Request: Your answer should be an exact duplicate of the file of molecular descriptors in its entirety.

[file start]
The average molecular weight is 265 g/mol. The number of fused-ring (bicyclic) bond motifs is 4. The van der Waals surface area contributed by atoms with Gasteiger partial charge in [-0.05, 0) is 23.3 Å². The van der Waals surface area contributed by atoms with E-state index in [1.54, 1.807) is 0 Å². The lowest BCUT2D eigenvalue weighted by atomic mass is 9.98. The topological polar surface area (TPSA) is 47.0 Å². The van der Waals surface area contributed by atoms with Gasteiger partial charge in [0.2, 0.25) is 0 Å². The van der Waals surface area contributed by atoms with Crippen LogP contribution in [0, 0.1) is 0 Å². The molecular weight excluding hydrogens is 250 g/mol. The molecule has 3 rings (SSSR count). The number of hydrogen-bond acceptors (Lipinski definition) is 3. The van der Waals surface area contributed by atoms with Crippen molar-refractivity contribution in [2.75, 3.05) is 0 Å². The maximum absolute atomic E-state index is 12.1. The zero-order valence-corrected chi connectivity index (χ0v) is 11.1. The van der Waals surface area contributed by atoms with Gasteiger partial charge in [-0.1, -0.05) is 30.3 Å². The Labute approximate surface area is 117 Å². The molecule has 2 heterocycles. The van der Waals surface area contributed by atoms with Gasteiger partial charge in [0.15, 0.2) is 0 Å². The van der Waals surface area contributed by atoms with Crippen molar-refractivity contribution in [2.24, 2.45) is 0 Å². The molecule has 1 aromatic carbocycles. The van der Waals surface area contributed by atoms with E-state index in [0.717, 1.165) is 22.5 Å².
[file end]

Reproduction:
The average molecular weight is 265 g/mol. The number of fused-ring (bicyclic) bond motifs is 4. The van der Waals surface area contributed by atoms with Gasteiger partial charge in [-0.05, 0) is 23.3 Å². The van der Waals surface area contributed by atoms with E-state index in [1.54, 1.807) is 0 Å². The lowest BCUT2D eigenvalue weighted by atomic mass is 9.98. The topological polar surface area (TPSA) is 47.0 Å². The van der Waals surface area contributed by atoms with Gasteiger partial charge in [0.2, 0.25) is 0 Å². The van der Waals surface area contributed by atoms with Crippen LogP contribution in [0, 0.1) is 0 Å². The molecular weight excluding hydrogens is 250 g/mol. The molecule has 3 rings (SSSR count). The number of hydrogen-bond acceptors (Lipinski definition) is 3. The van der Waals surface area contributed by atoms with Crippen molar-refractivity contribution in [2.75, 3.05) is 0 Å². The maximum absolute atomic E-state index is 12.1. The zero-order valence-corrected chi connectivity index (χ0v) is 11.1. The van der Waals surface area contributed by atoms with Gasteiger partial charge in [-0.1, -0.05) is 30.3 Å². The Labute approximate surface area is 117 Å². The molecule has 2 heterocycles. The van der Waals surface area contributed by atoms with Gasteiger partial charge in [0.15, 0.2) is 0 Å². The van der Waals surface area contributed by atoms with Crippen molar-refractivity contribution in [2.24, 2.45) is 0 Å². The molecule has 1 aromatic carbocycles. The van der Waals surface area contributed by atoms with E-state index in [0.717, 1.165) is 22.5 Å².